for first
By MIKE McGRAW
Cross country is an event that poses
challenges unseen in any other sport.
Races last only 15-20 minutes, but that's
15-20 minutes of continuous, all-out ef-
fort. Each time a women's cross coun-
try runner takes the mark, she faces a
different course that presents different
challenges. Runners are asked to run
on hills and through woods in any kind
of weather.
The challenge that the Michigan
women's cross country team will be
faced with this year, however, will go
beyond the pain of running up a steep
hill or the ability to perform well in in-
clement weather. Instead, the
Wolverines' biggest challenge will be to
improve upon a disappointing fifth-
place finish in the Big Ten Champion-

Ten's
ships.
HEAD COACH Francie Goodridge
believes her runners are up to this task
and were actually better than their fif-
th-place finish would indicate. "Last
year at Big Tens we should have done
better, we just didn't run well that
day," said Goodridge. "But we'll have
our best four runners coming back and
we're looking to get a good recruit to
round out the top five."
Returning for the Wolverines will be
seniors Lisa Larsen, Melanie Weaver,
and Sue Frederick. Larsen became
Michigan's first woman All-American

best
as she finished 16th in last year's
nationals in Pocatello, Idaho. Weaver
and Frederick are both consistently top
runners for the team and all three of the
Michigan seniors are standouts in track
in the winter and spring.
"Last year was a good season, we :
improved throughout the whole year.
The only disappointment was the Big
Tens," said Goodridge. "We'll have a
very experienced team this season and
if we can find someone to step into the
fifth position, there's no doubt we will a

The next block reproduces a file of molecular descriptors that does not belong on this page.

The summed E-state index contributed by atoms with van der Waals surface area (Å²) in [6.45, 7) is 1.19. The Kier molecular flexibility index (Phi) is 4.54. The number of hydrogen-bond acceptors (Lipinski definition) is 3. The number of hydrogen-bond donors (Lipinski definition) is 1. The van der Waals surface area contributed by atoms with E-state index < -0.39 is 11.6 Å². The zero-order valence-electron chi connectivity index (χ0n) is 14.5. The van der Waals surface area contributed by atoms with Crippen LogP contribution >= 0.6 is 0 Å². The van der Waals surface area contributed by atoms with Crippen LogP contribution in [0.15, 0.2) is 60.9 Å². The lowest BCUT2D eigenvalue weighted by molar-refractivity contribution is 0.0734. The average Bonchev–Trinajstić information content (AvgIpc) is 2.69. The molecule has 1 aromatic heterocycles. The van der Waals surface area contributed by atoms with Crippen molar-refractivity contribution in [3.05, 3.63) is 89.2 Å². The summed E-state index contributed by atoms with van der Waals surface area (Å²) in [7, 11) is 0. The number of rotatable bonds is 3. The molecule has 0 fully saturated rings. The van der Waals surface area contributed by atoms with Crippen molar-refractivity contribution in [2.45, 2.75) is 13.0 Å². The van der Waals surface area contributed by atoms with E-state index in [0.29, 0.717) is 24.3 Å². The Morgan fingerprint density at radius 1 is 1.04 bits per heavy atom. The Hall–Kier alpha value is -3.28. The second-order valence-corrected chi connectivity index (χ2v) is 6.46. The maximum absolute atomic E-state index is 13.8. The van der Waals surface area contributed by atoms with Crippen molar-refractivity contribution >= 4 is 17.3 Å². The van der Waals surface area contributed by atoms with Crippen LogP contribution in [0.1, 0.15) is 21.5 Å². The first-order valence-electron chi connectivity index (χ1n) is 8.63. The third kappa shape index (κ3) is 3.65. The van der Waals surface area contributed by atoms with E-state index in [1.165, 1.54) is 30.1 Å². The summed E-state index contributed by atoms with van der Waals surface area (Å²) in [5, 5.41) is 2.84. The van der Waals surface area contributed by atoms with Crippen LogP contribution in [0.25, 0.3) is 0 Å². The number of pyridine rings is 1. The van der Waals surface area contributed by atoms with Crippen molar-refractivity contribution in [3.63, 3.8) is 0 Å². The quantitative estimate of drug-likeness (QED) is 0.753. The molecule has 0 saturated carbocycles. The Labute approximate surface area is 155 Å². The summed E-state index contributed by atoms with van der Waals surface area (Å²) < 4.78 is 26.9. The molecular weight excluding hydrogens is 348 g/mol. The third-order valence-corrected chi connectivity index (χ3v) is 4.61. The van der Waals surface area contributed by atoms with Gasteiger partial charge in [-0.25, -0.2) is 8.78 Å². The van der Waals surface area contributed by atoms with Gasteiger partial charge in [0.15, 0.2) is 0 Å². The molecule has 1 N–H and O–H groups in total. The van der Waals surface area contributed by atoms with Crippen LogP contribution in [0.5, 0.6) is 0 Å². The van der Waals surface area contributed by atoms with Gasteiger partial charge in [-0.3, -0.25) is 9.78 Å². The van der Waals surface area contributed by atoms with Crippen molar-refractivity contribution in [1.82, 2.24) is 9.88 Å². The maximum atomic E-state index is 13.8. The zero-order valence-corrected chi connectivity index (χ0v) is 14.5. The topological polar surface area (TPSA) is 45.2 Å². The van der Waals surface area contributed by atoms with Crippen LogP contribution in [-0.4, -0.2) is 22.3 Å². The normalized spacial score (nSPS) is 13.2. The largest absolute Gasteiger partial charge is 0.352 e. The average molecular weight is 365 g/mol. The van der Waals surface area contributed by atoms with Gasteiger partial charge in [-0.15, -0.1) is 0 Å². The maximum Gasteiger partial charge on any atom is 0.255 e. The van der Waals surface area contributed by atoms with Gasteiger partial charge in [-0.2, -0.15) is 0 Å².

challenge for the Big Ten champion-
ship."

Spikers coming off best season
By BOB WOJNOWSKI
The women's volleyball team, coming off the best record in the history of
Michigan volleyball, can expect more of the same this season as only three seniors
graduated from last year's 40-17 squad.
The 1981 spikers wrote a storybook script that included the Wolverine In-
vitational Championship, the Big Ten Championship, an MAIAW Regional Cham-
pionship, and an eighth-place finish at the AIAW National Championships in
Tallahassee, Fla.
"WITHOUT QUESTION this is my finest team," said head coach Sandy Vong
after the spikers won the Big Ten Championship. "In terms of wins, of course, but
-" more importantly, in terms of internal toughness. The team concept has really
. come together this year."
0 The Big Ten Championship was the first for the volleyball team in its eight
#'-' years of existence and was the first official Big Ten title for a Michigan women's
team in any sport. And Vong, who is the only volleyball coach the Wolverines have
ever had, was obviously thrilled with the accomplishment.
"As far as winning championships, since it's the first, it has to be my biggest
q thrill," he said. "But other things touched me as well.

Doily Photo by JEFF SCHRIER